The RTL-SDR software defined radio combined with SDRSharp and a program called “digital speech decoder” (DSD) can be used as a radio scanner to easily and cheaply listen to unencrypted digital radio voice conversations.
Digital radio voice communications are becoming more commonly used in the radio spectrum. This is due to the various improvements offered over traditional analogue voice radio systems. Unfortunately for radio scanner hobbyists, digital radio is difficult to receive, as special radio scanners which can be expensive are required to decode the digital signal. Additionally, digital radio systems can be encrypted making it impossible for communications to be decoded by a hobbyist. However, most users of digital radio do not bother to encrypt their systems as it can introduce lag, monetary expense and extra battery drain in portable radios.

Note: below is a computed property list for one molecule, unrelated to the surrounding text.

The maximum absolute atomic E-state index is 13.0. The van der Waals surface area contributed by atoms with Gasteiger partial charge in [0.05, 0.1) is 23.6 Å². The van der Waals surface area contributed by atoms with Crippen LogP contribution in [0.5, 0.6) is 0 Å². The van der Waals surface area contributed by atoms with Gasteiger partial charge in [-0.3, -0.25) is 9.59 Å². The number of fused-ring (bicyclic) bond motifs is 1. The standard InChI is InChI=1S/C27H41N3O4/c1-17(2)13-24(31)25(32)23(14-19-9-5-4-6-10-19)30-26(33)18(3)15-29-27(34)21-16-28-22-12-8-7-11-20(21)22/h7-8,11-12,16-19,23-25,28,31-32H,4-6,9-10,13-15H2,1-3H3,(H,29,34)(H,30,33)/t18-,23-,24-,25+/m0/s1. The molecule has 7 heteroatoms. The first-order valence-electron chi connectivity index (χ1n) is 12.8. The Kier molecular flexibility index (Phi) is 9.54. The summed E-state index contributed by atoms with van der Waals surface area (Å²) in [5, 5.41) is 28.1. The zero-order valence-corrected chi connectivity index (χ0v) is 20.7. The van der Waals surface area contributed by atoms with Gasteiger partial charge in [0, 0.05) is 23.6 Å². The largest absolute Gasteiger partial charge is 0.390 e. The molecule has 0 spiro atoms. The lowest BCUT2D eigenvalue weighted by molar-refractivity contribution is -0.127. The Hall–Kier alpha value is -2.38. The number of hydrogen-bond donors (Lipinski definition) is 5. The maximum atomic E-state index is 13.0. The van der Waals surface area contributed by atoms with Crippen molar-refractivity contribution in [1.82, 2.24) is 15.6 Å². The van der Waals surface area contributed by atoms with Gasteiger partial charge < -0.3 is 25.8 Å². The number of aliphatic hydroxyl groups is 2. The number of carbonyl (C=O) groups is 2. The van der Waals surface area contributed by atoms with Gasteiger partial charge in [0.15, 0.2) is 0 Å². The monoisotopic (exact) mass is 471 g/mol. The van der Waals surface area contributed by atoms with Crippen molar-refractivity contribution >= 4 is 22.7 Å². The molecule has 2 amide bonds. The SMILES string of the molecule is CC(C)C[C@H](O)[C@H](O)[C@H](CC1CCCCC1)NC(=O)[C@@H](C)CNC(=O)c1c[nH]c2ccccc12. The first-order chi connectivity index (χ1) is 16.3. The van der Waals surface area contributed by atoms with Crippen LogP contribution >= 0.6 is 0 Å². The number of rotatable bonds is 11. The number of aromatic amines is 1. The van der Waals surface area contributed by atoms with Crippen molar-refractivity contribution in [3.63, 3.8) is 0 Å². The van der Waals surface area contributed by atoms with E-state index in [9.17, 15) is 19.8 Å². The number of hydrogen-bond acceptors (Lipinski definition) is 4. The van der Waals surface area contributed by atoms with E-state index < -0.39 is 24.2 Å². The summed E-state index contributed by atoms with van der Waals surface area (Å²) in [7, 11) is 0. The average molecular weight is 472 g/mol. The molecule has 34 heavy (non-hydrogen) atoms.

The most common digital speech codec is APCO P25, which DSD is able to decode. DSD is also capable of decoding other common digital codecs such as DMR/MOTOTRBO, NXDN, D-STAR and ProVoice.
Super cheap software defined radios such as the RTL-SDR can be used to decode these digital voice communication signals instead of expensive radio scanners. While this tutorial is aimed at the RTL-SDR, other software radios such as the Funcube dongle, Airspy, HackRF and BladeRF will also work. Hardware radios with discriminator taps connected to a PC may also work.
Examples of DSD Decoding Digital Voice with RTL-SDR as a Radio Scanner
YouTube user Geoff Wolf shows a video where he uses RTL-SDR as a police scanner to listen to public safety P25 digital radio using DSD, SDRSharp and virtual audio cable.